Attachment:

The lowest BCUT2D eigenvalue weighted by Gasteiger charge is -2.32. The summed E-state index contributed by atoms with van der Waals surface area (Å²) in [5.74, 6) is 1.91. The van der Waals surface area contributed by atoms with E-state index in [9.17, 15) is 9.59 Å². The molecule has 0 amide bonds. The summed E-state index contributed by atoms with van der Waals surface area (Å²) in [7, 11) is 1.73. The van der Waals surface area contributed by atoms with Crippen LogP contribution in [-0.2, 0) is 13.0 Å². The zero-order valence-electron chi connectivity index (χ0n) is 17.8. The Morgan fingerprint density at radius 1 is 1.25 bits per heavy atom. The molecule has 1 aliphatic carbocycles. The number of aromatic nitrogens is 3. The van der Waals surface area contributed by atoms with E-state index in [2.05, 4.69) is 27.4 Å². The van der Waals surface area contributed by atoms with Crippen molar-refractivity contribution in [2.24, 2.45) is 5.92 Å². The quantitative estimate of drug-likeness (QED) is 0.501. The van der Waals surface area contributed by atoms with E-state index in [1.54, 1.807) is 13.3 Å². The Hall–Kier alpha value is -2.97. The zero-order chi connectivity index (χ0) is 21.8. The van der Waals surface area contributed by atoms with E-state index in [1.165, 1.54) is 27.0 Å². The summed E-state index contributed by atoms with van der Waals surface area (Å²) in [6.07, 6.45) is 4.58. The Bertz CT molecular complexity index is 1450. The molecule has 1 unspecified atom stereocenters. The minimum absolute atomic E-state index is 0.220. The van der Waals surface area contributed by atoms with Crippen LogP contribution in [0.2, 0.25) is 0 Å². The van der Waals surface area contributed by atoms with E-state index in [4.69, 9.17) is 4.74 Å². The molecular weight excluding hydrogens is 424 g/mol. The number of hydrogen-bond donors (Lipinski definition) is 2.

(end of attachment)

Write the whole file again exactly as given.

The lowest BCUT2D eigenvalue weighted by Gasteiger charge is -2.32. The summed E-state index contributed by atoms with van der Waals surface area (Å²) in [5.74, 6) is 1.91. The van der Waals surface area contributed by atoms with E-state index in [9.17, 15) is 9.59 Å². The molecule has 0 amide bonds. The summed E-state index contributed by atoms with van der Waals surface area (Å²) in [7, 11) is 1.73. The van der Waals surface area contributed by atoms with Crippen LogP contribution in [-0.2, 0) is 13.0 Å². The zero-order valence-electron chi connectivity index (χ0n) is 17.8. The Morgan fingerprint density at radius 1 is 1.25 bits per heavy atom. The molecule has 1 aliphatic carbocycles. The number of aromatic nitrogens is 3. The van der Waals surface area contributed by atoms with E-state index in [2.05, 4.69) is 27.4 Å². The van der Waals surface area contributed by atoms with Crippen molar-refractivity contribution in [2.24, 2.45) is 5.92 Å². The quantitative estimate of drug-likeness (QED) is 0.501. The van der Waals surface area contributed by atoms with E-state index in [1.54, 1.807) is 13.3 Å². The Hall–Kier alpha value is -2.97. The zero-order chi connectivity index (χ0) is 21.8. The van der Waals surface area contributed by atoms with E-state index in [1.165, 1.54) is 27.0 Å². The summed E-state index contributed by atoms with van der Waals surface area (Å²) in [6.07, 6.45) is 4.58. The Bertz CT molecular complexity index is 1450. The molecule has 1 unspecified atom stereocenters. The minimum absolute atomic E-state index is 0.220. The van der Waals surface area contributed by atoms with Crippen LogP contribution in [0.2, 0.25) is 0 Å². The van der Waals surface area contributed by atoms with E-state index in [4.69, 9.17) is 4.74 Å². The molecular weight excluding hydrogens is 424 g/mol. The number of hydrogen-bond donors (Lipinski definition) is 2.